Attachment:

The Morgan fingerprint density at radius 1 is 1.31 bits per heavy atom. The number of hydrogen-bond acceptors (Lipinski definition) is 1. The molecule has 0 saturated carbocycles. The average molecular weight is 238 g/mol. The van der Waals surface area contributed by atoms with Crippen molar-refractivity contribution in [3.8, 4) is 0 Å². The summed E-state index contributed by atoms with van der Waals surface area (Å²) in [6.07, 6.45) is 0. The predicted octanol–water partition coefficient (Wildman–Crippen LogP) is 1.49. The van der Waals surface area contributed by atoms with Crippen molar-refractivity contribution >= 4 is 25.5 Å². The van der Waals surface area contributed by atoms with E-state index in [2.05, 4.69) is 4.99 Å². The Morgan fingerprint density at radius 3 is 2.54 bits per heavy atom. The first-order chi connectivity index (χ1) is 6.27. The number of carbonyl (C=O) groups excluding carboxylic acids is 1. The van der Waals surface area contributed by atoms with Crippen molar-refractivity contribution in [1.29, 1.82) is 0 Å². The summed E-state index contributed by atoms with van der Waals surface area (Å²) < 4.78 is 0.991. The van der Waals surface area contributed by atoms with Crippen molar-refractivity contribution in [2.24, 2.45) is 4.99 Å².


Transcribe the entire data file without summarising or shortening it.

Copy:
The Morgan fingerprint density at radius 1 is 1.31 bits per heavy atom. The number of hydrogen-bond acceptors (Lipinski definition) is 1. The molecule has 0 saturated carbocycles. The average molecular weight is 238 g/mol. The van der Waals surface area contributed by atoms with Crippen molar-refractivity contribution in [3.8, 4) is 0 Å². The summed E-state index contributed by atoms with van der Waals surface area (Å²) in [6.07, 6.45) is 0. The predicted octanol–water partition coefficient (Wildman–Crippen LogP) is 1.49. The van der Waals surface area contributed by atoms with Crippen molar-refractivity contribution >= 4 is 25.5 Å². The van der Waals surface area contributed by atoms with E-state index in [2.05, 4.69) is 4.99 Å². The Morgan fingerprint density at radius 3 is 2.54 bits per heavy atom. The first-order chi connectivity index (χ1) is 6.27. The number of carbonyl (C=O) groups excluding carboxylic acids is 1. The van der Waals surface area contributed by atoms with Crippen molar-refractivity contribution in [1.29, 1.82) is 0 Å². The summed E-state index contributed by atoms with van der Waals surface area (Å²) < 4.78 is 0.991. The van der Waals surface area contributed by atoms with Crippen molar-refractivity contribution in [2.24, 2.45) is 4.99 Å².